Meteorologists use many tools to predict the weather. They use past data such as temperature observations, real-time data such as radar and satellite images, and models that look into the future. Many different parameters are plotted using the numerical forecast models, which are generated using computers. The models consist of numerical equations which use current conditions as the inputs. The resulting outputs are forecasts for what is likely to happen in the future, based on those initial conditions. There are many different models that all attempt to do the same thing.
The Flow Following Finite Volume Icosahedral Model (FIM) was developed by NOAA to produce weather forecasts and is unique because it uses an icosahedral grid rather than a grid of the latitude and longitude lines like most weather models. The icosahedral grid is mostly hexagons except for 12 pentagons (think of a soccer ball).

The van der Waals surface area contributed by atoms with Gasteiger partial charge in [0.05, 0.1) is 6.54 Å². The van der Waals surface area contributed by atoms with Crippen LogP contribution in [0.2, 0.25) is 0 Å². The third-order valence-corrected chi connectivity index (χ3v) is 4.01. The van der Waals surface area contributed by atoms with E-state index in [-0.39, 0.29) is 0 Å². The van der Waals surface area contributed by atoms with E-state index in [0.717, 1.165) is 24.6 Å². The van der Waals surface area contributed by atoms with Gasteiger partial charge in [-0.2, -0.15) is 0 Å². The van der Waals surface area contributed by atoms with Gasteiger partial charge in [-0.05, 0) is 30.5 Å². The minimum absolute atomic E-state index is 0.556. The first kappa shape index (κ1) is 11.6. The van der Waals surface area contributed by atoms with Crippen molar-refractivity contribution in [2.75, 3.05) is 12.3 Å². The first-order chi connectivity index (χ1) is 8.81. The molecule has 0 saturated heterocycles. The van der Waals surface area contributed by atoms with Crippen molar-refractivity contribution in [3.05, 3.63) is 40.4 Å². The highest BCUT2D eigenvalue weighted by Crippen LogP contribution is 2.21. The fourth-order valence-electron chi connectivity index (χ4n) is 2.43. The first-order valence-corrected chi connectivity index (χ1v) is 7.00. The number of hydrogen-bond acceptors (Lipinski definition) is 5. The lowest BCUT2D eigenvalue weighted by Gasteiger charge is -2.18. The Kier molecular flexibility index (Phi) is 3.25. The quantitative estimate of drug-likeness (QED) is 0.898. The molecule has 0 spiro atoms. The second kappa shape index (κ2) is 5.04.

Seven different datasets have been created using the real-time output from FIM. All of them have either mean sea level pressure (MSLP) contours or 500mb height contours. The 500mb height is the height at which the pressure is 500mb. When the 500mb height is low, there is low pressure at the surface, and when the 500mb height is high, there is high pressure at the surface. Patterns of troughs and ridges which play a huge part in the weather can also be seen clearly on the 500mb height plots. The 500mb height is also an indicator of atmospheric temperature. The 500mb heights as an image is available with MSLP or 500mb height contours overlaid (1 and 2). This allows viewers to see the relationship between 500mb heights and surface pressure. The precipitable water image is available with the MSLP or 500mb height contours (3 and 4). Precipitable water is the amount of water that can be obtained from the surface to the "top" of the atmosphere if all of the water and water vapor were condensed to a liquid phase. This differs from the precipitation image, which shows the amount of precipitation that is expected in six hour increments (5). This image is available with mean sea level pressure contours overlaid. Most of the precipitation that falls is associated with areas of low pressure. The 500mb height contours are also overlaid on an image of the 500mb wind speeds (6). The areas of highest wind speeds are the jet stream. The final dataset that is available is an image of 850mb temperatures with mean sea level pressure contours overlaid (7). 850mb is just above the surface. All of these datasets go out to 240 hours and are shown in one hour time steps (though technically they are time interpolated from 6-hourly gridded data.) The exception to this is the precipication dataset which has six hour increments. Model updates are available every 12 hours.